I’m on a quest to learn more about potent presentations.
I started by interviewing my husband, a non-evaluator who’s attended dozens and dozens of required trainings for his government job. I wanted to hear more about the best and worst trainings he’s attended and see whether the presentation skills needed for these trainings might transfer to presentations in the evaluation field.
“A lot of it has to do with whether or not you’re a good storyteller,” he began. “You know what I mean?” (Well, pretty much, but this is an interview after all, and I was trying hard not to jump to conclusions.) “Kind of… but tell me more,” I requested.
Some of the trainers were so dynamic that he could remember key details from their presentations years and years and years later. So what made these trainings “stick?” How are great storytellers similar to great presenters?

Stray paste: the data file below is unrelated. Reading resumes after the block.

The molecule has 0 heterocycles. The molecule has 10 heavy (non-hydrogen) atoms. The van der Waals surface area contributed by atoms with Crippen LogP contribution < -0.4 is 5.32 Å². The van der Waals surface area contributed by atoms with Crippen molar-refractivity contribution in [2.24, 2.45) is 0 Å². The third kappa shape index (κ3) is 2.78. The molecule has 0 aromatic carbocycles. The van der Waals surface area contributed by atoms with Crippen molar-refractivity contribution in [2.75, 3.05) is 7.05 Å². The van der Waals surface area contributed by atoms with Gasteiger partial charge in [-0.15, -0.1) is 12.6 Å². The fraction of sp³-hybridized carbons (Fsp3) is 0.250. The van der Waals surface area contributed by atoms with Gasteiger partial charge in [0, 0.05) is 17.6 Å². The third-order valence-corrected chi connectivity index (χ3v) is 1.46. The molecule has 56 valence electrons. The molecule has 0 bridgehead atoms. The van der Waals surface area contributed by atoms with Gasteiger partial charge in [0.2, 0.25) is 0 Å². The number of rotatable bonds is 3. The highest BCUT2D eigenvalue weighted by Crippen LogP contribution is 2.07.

- The storyteller/presenter doesn’t jump around too much or rush through the “plot” too fast. Instead, the speaker stays on one topic just long enough for people to understand what they’re saying.
- The speaker includes all the key details. Sometimes the best stories are ruined because the speaker forgot to mention a key detail in the very beginning of his or her presentation. “Just like you’re telling a long joke,” my husband explained. “You’ve got to remember all those little steps in the beginning of the joke or else you’ll ruin the punchline at the end.”
- Great storytellers and presenters can describe a process.
- The speaker can build some drama or suspense.
- They’re descriptive and use plenty of details.
- The speaker “paints a picture” for the audience and “takes the audience back to a specific moment so they can really feel that moment.”
- They enjoy “the art of conversation.”
And why is great storytelling a central skill in giving great presentations and trainings? “When you’re having a good time, your brain’s more open to learning,” my husband explained. “Your brain feels stimulated, you want to learn even more, and you’re going to remember the information forever.”
Do you have ideas about what makes a great presentation? Please share your feedback below.
Thanks, Ann Emery